Texas Marijuana Legalization Has A Small Possibility
Earlier this year, I saw a tweet that mentioned that more than half, 60%, of Texans support the legalization of marijuana. Naturally, I was skeptical about this. Pro-legalization people tend to be overly optimistic, in my experience. I asked the source of the claim. The reply pointed to surveys by UT-Austin and the Texas Tribune. This is a surprising change from previous surveys, which topped out at about 42%.
2021 is a legislative year in Texas. Therefore, one would expect legalization to be taken up again as it was last session. Marijuana Moment has a post with the latest news on legalization legislation. So far, bills have made it out of the Committee on Criminal Jurisprudence. There is also a general sense that House Speaker, Dade Phelan, is agreeable to reforms to state marijuana laws. In the previous legislative session, bills died in the Senate. There is concern that Lt. Governor Dan Patrick might allow the same to happen this legislative session.
Generally, if the Bill makes it to the Senate calendar, it will come up for a vote. If it does come up for a vote, Patrick faces the distinct possibility that the Senate will vote to approve. Whereas if the Bill is placed late on the calendar, or never makes it on the calendar, it will die without an opportunity to have a vote. This is a way of killing a bill without fingerprints on it. Such a move can come from the Lt. Governor himself, or by backdoor request from the Governor who might be faced with vetoing a popular bill. Given growing public sentiment, it is a risk for such a bill to come up for a vote and pass.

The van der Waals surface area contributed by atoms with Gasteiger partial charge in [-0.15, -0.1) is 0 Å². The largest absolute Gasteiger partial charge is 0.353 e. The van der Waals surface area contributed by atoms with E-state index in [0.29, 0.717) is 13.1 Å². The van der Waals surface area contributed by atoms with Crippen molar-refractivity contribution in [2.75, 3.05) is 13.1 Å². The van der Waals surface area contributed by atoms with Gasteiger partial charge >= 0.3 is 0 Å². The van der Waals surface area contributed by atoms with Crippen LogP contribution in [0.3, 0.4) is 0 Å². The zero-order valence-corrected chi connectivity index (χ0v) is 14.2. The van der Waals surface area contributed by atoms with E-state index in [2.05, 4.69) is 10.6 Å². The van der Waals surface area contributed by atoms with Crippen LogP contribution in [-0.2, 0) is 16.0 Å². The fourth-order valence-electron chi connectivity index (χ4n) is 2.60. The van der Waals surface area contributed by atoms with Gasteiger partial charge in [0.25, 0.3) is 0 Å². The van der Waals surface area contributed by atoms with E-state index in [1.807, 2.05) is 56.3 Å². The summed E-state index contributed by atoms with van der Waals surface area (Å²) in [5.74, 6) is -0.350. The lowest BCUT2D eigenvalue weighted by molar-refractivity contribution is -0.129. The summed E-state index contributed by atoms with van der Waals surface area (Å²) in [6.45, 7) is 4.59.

Assuming Lt. Gov. Patrick and Governor Abbott are agreeable this session, and they allow the matter to come to a vote, the Bill(s) would still need to be signed by the Governor. Texas Governor Greg Abbott has softened on marijuana penalties. However, this is no guarantee that the bill would be signed. A crafty legislator could have added a poison pill amendment that would make the Bill unacceptable to the Governor, forcing him to veto it.
The focus of legalization, at least to the degree that Governor Abbott would agree to, is to reduce the rate of incarceration that result from possession of small amounts, less than 2 ounces, of marijuana. Law enforcement would not be able to arrest people for possession of small amounts, issuing a citation instead. This might help reduce prison overcrowding to some extent.
There is no telling what effect the legislation would have on marijuana smuggling from Mexico. There would have to be some allowance for people to grow their own in order to reduce the demand for imported marijuana. Otherwise, we might see demand spike. Although, some of that demand might be filled from other states that have already legalized and offer higher grades of the product.
Other concerns include the impact of legalization on medicinal use and industrial hemp. There are several bills in motion that address these matters. However, there is no telling which or in what combination they might be passed this legislative session.